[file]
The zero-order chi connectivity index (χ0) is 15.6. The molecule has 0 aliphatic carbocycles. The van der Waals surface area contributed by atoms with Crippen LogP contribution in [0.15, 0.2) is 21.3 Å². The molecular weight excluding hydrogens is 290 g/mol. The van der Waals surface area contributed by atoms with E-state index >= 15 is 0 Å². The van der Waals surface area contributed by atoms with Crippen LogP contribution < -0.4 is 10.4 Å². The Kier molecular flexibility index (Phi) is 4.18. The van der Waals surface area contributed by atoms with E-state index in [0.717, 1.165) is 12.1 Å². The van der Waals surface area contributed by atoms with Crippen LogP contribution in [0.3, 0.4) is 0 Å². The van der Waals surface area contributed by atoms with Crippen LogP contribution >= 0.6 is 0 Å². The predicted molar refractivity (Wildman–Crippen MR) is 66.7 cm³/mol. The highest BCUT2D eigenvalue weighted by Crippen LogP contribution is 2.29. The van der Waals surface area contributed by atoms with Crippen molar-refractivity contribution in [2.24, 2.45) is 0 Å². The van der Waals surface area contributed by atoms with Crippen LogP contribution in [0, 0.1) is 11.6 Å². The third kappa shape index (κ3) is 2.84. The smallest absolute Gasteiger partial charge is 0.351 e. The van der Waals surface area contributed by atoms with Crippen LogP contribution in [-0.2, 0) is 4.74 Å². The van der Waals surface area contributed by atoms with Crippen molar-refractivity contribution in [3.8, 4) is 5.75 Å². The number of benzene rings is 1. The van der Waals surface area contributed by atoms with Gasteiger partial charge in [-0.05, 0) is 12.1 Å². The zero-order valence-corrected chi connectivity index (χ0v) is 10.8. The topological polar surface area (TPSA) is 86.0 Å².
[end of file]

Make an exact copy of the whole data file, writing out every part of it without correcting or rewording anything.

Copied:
The zero-order chi connectivity index (χ0) is 15.6. The molecule has 0 aliphatic carbocycles. The van der Waals surface area contributed by atoms with Crippen LogP contribution in [0.15, 0.2) is 21.3 Å². The molecular weight excluding hydrogens is 290 g/mol. The van der Waals surface area contributed by atoms with E-state index >= 15 is 0 Å². The van der Waals surface area contributed by atoms with Crippen LogP contribution < -0.4 is 10.4 Å². The Kier molecular flexibility index (Phi) is 4.18. The van der Waals surface area contributed by atoms with E-state index in [0.717, 1.165) is 12.1 Å². The van der Waals surface area contributed by atoms with Crippen LogP contribution in [0.3, 0.4) is 0 Å². The van der Waals surface area contributed by atoms with Crippen LogP contribution >= 0.6 is 0 Å². The predicted molar refractivity (Wildman–Crippen MR) is 66.7 cm³/mol. The highest BCUT2D eigenvalue weighted by Crippen LogP contribution is 2.29. The van der Waals surface area contributed by atoms with Crippen molar-refractivity contribution in [2.24, 2.45) is 0 Å². The van der Waals surface area contributed by atoms with Crippen LogP contribution in [0, 0.1) is 11.6 Å². The third kappa shape index (κ3) is 2.84. The smallest absolute Gasteiger partial charge is 0.351 e. The van der Waals surface area contributed by atoms with Crippen LogP contribution in [-0.2, 0) is 4.74 Å². The van der Waals surface area contributed by atoms with Crippen molar-refractivity contribution in [3.8, 4) is 5.75 Å². The number of benzene rings is 1. The van der Waals surface area contributed by atoms with Gasteiger partial charge in [-0.05, 0) is 12.1 Å². The zero-order valence-corrected chi connectivity index (χ0v) is 10.8. The topological polar surface area (TPSA) is 86.0 Å².